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On Buddy Guy's second Silvertone release, he continues the practice of guest appearances begun on Damn Right, I've Got the Blues. In this case, the notables include Paul Rodgers, Travis Tritt, and John Mayall. The finest combination comes when Bonnie Raitt joins Guy on John Hiatt's "Feels Like Rain." Raitt's gritty vocals and sweet slide guitar add a pleasing nuance to the bittersweet track, and it is ultimately the high point of the record. Certain critics and blues purists have derided Guy's search for mainstream success as evidenced by his penchant for guest appearances and non-traditional blues forms, but Guy sounds fantastic in these unconventional situations (witness his burning version of the Moody Blues' "I Go Crazy"). Guy's vocals, often under appreciated, really sell this song. As for his guitar playing, it is slightly below his usually high standards.
On Blue & Sentimental, tenor saxman Guy Laffite leads a quartet through a series of ballads originally composed by the likes of Count Basie (the title track), Duke Ellington ("Krum Elbow Blues"), and Ted Koehler ("Get Happy," "I've Got the World on a String"), among others. It's a rather laid-back and unchallenging set that's intended more for relaxing than analysis, and when approached as such, it proves quite effective. Laffite's quartet includes Raymond Fol (piano), George Daly (vibraphone), and Peanuts Holland (trumpet).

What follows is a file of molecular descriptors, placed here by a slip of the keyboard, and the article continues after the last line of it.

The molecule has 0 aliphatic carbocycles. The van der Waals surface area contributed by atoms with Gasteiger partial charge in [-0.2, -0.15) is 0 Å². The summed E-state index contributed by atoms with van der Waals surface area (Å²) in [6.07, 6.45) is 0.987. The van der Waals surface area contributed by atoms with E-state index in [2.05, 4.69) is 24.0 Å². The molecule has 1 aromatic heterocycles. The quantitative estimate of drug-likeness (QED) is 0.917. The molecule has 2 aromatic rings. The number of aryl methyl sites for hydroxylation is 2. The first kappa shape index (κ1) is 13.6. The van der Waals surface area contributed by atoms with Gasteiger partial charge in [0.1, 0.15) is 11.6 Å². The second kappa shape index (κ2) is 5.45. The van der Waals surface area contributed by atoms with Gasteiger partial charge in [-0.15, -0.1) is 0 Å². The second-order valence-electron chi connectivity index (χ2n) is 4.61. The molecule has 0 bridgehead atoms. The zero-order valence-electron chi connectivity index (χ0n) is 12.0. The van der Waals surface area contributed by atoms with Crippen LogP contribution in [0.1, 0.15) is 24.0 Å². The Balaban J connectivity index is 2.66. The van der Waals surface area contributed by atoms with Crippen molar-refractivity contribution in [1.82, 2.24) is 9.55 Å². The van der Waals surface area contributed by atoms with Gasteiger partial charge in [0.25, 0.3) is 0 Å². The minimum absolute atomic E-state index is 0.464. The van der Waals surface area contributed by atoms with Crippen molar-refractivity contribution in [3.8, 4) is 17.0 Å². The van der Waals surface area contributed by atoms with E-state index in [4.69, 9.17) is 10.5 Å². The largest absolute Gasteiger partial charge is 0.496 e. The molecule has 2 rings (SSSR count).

A transitional album on which the band moved from Syd Barrett's relatively concise and vivid songs to spacy, ethereal material with lengthy instrumental passages. Barrett's influence is still felt (he actually did manage to contribute one track, the jovial "Jugband Blues"), and much of the material retains a gentle, fairy-tale ambience…
It was at Le Concert Spirituel that the Germanicstyle symphony made its appearance in Paris. This story began in the 1750s with the arrival of musicians from Mannheim, including Johann Stamitz, in the French capital. Subsequently, various composers such as the Belgian François-Joseph Gossec appeared as the creators of the earliest French symphonies before Haydn’s symphonies enjoyed a very particular success there. This set, released on the occasion of the 20th anniversary of Les Agrémens, takes up most of the recordings conducted by Guy Van Waas in a repertoire bringing together composers played in Paris at the end of the 18th century (Gossec, Grétry, Haydn, Krauss), and announcing the beginnings of the Romantic symphony with two recording premieres: a symphony by Hérold and Beethoven’s Second Symphony.